Statement on AIM (Ho Pin gag’em style)
The most eagerly anticipated PAP statement of the year—okay we are just two days into it—is finally out. Like a true star worthy of a Psy tribute band, Dr Teo Ho Pin has kept us waiting, clamouring, salivating over the festive holiday weekend at what juicy details he has to offer on the AIM transaction.
Without going into a hair-splitting operative, I don’t find anything glaringly dubious in the numbers presented in the statement; perhaps more astute readers will. A missing piece of the puzzle was what AIM gets paid after the initial one year period, and the answer is no more lease payments but just a maintenance fee of $140. This better justifies the sale price of $140,000. Previously, I posed the question on what is the useful life of the software, because some had assumed the lease will last up to five years.
Some questions remain unanswered. For example, why didn’t the TCs advertise the tender offer further when there was only one bid? They could argue that the process then was less strict, having taken place before the Brompton bike controversy. How did the TCs judge that the terms offered by AIM were competitive? They could point to the £8,000 profit they made from the disposal (but could it have been more?). I’m also not entirely convinced why there was a need to engage a third party to negotiate and manage the projects with NCS. With or without AIM, town council employees cannot totally exempt themselves from necessary tasks such as testing any releases or reporting bugs encountered because they are the ultimate end users. Thus, the role of AIM appears dispensable, especially when it can be performed by just two part-time staff. The TCs would have been better off trying to work out a deal directly with NCS, who as a regular government contractor will surely oblige.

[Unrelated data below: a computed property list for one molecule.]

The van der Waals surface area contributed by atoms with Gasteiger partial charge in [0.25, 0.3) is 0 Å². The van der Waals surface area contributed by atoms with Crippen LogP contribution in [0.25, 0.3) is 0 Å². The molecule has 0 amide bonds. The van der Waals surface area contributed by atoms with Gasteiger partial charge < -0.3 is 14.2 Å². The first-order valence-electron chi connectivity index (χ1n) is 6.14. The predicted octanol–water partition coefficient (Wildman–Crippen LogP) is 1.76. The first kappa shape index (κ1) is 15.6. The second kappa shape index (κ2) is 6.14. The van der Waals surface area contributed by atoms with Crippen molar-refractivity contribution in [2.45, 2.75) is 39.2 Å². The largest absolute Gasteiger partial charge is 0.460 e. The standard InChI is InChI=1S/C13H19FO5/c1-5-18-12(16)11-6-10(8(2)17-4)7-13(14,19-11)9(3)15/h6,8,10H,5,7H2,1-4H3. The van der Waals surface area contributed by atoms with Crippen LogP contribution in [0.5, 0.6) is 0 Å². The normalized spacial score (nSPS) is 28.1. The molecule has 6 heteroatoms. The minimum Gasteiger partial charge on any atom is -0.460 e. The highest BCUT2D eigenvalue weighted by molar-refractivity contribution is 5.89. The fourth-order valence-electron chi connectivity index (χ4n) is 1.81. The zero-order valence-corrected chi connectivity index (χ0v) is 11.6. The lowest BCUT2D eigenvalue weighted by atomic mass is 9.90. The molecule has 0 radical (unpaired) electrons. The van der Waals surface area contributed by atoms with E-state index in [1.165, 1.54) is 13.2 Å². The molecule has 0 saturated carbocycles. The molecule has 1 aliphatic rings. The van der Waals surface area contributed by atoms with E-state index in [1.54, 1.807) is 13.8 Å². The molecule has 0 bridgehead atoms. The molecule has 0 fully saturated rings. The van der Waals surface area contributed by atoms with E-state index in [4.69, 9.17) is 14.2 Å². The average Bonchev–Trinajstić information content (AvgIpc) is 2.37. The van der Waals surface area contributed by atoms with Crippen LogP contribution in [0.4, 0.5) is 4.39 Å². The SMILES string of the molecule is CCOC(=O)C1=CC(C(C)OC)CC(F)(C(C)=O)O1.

My own feel is that there was no fraudulent intent from a financial standpoint, but what happened during the tender process remains opaque and lends itself to accusations of suspicious dealing. Such a business transaction between PAP-run entities involving public monies cannot be considered arm’s length and must be completely avoided, especially when there was only a single bid. Else the government will find themselves having to constantly defend against questions from the public. The fact remains undisputed that this was used as a political play to throw the opposition into disarray.
So why did it take Dr Teo so long to provide these straightforward details? Was information was not readily available because staff were away during this festive period? More disturbingly, if everything was indeed above board and done in the public interest, why did the press remain so silent? Surely this was the most newsworthy issue over the past week, whether or not there was any basis behind the allegations. Did Dr Teo or the PAP impose a gag’em style order on the mainstream media, or was there self-censorship for fear of displeasure from their political masters? Netizens and online forums have done well to demand for accountability and this is another example of our nation building media losing its relevance among more politically attuned Singaporeans. The question now is, if the people don’t find this explanation satisfactory, will the CPIB investigate?
Unfortunately, there are many who still believe this government is clean and incorruptible. The people must remain watchful. To give a software maxim as a befitting analogy: You can always prove the existence of bugs, but never the absence. Just because you don’t see any wrongdoing, it doesn’t mean it’s not there. And it’s what you can’t see that should really scare you.